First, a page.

An expert from the Robert-Koch-Institute (RKI) in Berlin has turned out on Tuesday in the public debate about a possible measles vaccination in German daycare centers and schools. In contrast to the Minister of health, Jens Spahn, Minister for the family, Franziska Giffey, SPD-health expert Karl Lauterbach and some of the other politicians, Ole Wichmann doubts that mandatory vaccination may close the existing gaps. The fear of the chief of the Impfprävention at the RKI: especially teenagers and young adults who have not been vaccinated yet, do not continue to be achieved.
Mandatory vaccination for school entrance, passes by the target
“Before we resort to an Instrument such as the vaccination, we should consider what we can achieve,” said Wichmann in the Bavarian broadcasting. The existing school entrance examinations, the Coverage spent nationwide is already at 97 percent with the first dose at the second there were still 92 by RKI target of 95 percent, according to Wichmann. A mandatory vaccination for school entrance passes here seems to be the goal.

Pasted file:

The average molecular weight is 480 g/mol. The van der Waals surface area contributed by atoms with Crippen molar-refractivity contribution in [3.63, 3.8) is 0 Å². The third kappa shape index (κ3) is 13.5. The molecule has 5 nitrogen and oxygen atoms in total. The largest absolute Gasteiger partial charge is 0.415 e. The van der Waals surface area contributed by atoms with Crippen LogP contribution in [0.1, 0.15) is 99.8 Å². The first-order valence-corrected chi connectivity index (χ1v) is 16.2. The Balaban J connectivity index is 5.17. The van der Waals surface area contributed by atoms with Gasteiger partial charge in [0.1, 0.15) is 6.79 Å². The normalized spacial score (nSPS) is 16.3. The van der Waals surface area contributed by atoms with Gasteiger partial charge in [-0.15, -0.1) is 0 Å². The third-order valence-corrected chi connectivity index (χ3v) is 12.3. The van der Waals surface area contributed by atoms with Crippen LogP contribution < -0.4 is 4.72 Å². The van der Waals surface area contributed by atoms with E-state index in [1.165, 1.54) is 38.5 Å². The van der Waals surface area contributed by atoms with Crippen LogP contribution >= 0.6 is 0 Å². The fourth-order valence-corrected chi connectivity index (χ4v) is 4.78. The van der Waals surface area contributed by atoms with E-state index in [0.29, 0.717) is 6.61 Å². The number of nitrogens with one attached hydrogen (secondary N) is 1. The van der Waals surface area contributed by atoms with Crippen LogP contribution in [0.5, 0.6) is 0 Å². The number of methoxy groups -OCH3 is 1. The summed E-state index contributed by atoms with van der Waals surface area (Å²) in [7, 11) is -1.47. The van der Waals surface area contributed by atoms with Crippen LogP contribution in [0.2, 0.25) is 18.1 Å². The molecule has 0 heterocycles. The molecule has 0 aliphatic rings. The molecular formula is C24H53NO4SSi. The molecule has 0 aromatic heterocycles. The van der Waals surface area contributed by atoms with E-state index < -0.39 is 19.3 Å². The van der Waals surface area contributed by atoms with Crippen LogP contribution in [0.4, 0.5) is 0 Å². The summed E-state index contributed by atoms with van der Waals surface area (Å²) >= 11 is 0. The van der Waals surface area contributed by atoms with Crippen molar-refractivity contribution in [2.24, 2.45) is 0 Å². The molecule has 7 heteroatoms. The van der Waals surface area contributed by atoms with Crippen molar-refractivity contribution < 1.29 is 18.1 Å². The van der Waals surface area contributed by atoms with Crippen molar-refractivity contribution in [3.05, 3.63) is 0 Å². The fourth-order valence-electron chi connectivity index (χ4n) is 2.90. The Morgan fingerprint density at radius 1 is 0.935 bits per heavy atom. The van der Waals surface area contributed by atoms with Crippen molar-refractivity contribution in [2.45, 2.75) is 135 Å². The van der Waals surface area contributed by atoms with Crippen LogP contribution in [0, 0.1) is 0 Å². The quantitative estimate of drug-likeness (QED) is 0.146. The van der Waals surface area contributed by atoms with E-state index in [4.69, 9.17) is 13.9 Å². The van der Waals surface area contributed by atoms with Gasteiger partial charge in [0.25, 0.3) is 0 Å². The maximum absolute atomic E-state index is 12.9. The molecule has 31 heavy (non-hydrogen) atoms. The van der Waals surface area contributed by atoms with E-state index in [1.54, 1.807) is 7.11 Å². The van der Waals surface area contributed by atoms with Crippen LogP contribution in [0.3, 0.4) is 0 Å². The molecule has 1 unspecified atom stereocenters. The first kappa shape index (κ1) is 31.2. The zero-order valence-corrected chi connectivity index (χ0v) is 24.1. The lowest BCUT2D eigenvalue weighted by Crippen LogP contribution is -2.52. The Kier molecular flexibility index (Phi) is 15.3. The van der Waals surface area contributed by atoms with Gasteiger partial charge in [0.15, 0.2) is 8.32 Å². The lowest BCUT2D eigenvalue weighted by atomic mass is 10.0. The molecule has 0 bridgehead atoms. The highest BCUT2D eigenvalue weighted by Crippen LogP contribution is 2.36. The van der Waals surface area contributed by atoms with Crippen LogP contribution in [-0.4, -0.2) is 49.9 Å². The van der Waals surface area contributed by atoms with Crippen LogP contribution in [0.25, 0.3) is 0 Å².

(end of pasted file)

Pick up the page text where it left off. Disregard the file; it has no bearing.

Measles in Germany: What you need to know currently
The gaps exist especially in adolescents and young adults, so the medical doctor. There, the rate is according to the RKI only at 70 percent, 25 percentage points below the target value. And it is precisely here Wichmann looks to be the real Problem. “Before we can introduce a vaccination, we should optimize other things,” he urges. Specifically, Wichmann speaks of the so-called J1-examination, a health check-up for twelve – to 14-Year-old. Flying far under the Radar, many students and young people are aware of this offer. “Would you inform young people active, you could achieve much more,” says Wichmann.
And something Wichmann concern on the part of heated debate around the introduction of a nationwide measles vaccination. Experimental studies at the RKI have shown that people who are committed to a specific vaccine, be lulled into the Belief that other vaccinations are less important. “We fear, therefore, that the odds go in the other important vaccinations down,” explains Wichmann.
Source: “Bayerischer Rundfunk”